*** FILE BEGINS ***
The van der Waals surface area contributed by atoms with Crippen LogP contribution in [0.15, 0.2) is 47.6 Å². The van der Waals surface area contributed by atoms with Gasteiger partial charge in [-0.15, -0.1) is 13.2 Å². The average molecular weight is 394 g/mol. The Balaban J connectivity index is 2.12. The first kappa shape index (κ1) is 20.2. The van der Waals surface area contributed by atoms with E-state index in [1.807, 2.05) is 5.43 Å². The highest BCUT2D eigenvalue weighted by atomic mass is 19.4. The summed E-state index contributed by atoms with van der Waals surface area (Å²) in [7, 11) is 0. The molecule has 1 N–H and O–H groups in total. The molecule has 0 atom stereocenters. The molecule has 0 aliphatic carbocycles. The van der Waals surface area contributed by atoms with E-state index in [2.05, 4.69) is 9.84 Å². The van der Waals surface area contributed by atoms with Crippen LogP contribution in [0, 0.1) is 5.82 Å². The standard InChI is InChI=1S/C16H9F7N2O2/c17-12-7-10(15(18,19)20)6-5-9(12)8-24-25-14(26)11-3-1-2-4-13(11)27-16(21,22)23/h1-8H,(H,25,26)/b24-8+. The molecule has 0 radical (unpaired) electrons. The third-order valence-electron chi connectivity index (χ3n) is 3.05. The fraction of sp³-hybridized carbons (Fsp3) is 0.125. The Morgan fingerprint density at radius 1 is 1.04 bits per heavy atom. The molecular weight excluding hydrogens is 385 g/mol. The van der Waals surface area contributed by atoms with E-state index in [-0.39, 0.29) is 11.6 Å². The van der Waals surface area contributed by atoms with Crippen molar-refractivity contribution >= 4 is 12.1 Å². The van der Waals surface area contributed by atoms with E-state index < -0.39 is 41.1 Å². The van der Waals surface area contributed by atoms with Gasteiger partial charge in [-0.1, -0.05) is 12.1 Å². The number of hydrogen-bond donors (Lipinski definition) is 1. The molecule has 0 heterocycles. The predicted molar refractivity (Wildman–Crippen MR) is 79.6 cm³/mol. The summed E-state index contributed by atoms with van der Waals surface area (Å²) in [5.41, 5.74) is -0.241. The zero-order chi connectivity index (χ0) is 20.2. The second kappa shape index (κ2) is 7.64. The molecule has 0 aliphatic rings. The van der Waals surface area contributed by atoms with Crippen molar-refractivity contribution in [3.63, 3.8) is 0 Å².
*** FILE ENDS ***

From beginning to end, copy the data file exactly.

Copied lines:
The van der Waals surface area contributed by atoms with Crippen LogP contribution in [0.15, 0.2) is 47.6 Å². The van der Waals surface area contributed by atoms with Gasteiger partial charge in [-0.15, -0.1) is 13.2 Å². The average molecular weight is 394 g/mol. The Balaban J connectivity index is 2.12. The first kappa shape index (κ1) is 20.2. The van der Waals surface area contributed by atoms with E-state index in [1.807, 2.05) is 5.43 Å². The highest BCUT2D eigenvalue weighted by atomic mass is 19.4. The summed E-state index contributed by atoms with van der Waals surface area (Å²) in [7, 11) is 0. The molecule has 1 N–H and O–H groups in total. The molecule has 0 atom stereocenters. The molecule has 0 aliphatic carbocycles. The van der Waals surface area contributed by atoms with E-state index in [2.05, 4.69) is 9.84 Å². The van der Waals surface area contributed by atoms with Crippen LogP contribution in [0, 0.1) is 5.82 Å². The standard InChI is InChI=1S/C16H9F7N2O2/c17-12-7-10(15(18,19)20)6-5-9(12)8-24-25-14(26)11-3-1-2-4-13(11)27-16(21,22)23/h1-8H,(H,25,26)/b24-8+. The molecule has 0 radical (unpaired) electrons. The third-order valence-electron chi connectivity index (χ3n) is 3.05. The fraction of sp³-hybridized carbons (Fsp3) is 0.125. The Morgan fingerprint density at radius 1 is 1.04 bits per heavy atom. The molecular weight excluding hydrogens is 385 g/mol. The van der Waals surface area contributed by atoms with E-state index in [-0.39, 0.29) is 11.6 Å². The van der Waals surface area contributed by atoms with Crippen molar-refractivity contribution >= 4 is 12.1 Å². The van der Waals surface area contributed by atoms with E-state index < -0.39 is 41.1 Å². The van der Waals surface area contributed by atoms with Gasteiger partial charge in [-0.1, -0.05) is 12.1 Å². The number of hydrogen-bond donors (Lipinski definition) is 1. The molecule has 0 heterocycles. The predicted molar refractivity (Wildman–Crippen MR) is 79.6 cm³/mol. The summed E-state index contributed by atoms with van der Waals surface area (Å²) in [5.41, 5.74) is -0.241. The zero-order chi connectivity index (χ0) is 20.2. The second kappa shape index (κ2) is 7.64. The molecule has 0 aliphatic rings. The van der Waals surface area contributed by atoms with Crippen molar-refractivity contribution in [3.63, 3.8) is 0 Å².